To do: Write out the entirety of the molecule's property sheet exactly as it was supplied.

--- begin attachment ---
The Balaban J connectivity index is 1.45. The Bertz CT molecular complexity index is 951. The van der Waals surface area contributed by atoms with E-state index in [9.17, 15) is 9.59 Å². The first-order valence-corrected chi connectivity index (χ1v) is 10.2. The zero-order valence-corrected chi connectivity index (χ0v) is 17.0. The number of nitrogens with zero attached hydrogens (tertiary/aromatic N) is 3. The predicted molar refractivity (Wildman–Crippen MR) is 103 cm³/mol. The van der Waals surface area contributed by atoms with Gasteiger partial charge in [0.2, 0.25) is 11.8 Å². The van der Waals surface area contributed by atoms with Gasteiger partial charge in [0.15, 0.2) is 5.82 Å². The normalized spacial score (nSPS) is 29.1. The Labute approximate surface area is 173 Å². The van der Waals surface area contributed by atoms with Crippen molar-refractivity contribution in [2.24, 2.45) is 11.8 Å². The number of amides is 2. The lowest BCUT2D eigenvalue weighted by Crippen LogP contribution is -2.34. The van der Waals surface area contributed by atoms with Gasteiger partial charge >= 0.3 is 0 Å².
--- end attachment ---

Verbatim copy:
The Balaban J connectivity index is 1.45. The Bertz CT molecular complexity index is 951. The van der Waals surface area contributed by atoms with E-state index in [9.17, 15) is 9.59 Å². The first-order valence-corrected chi connectivity index (χ1v) is 10.2. The zero-order valence-corrected chi connectivity index (χ0v) is 17.0. The number of nitrogens with zero attached hydrogens (tertiary/aromatic N) is 3. The predicted molar refractivity (Wildman–Crippen MR) is 103 cm³/mol. The van der Waals surface area contributed by atoms with Gasteiger partial charge in [0.2, 0.25) is 11.8 Å². The van der Waals surface area contributed by atoms with Gasteiger partial charge in [0.15, 0.2) is 5.82 Å². The normalized spacial score (nSPS) is 29.1. The Labute approximate surface area is 173 Å². The van der Waals surface area contributed by atoms with Crippen molar-refractivity contribution in [2.24, 2.45) is 11.8 Å². The number of amides is 2. The lowest BCUT2D eigenvalue weighted by Crippen LogP contribution is -2.34. The van der Waals surface area contributed by atoms with Gasteiger partial charge >= 0.3 is 0 Å².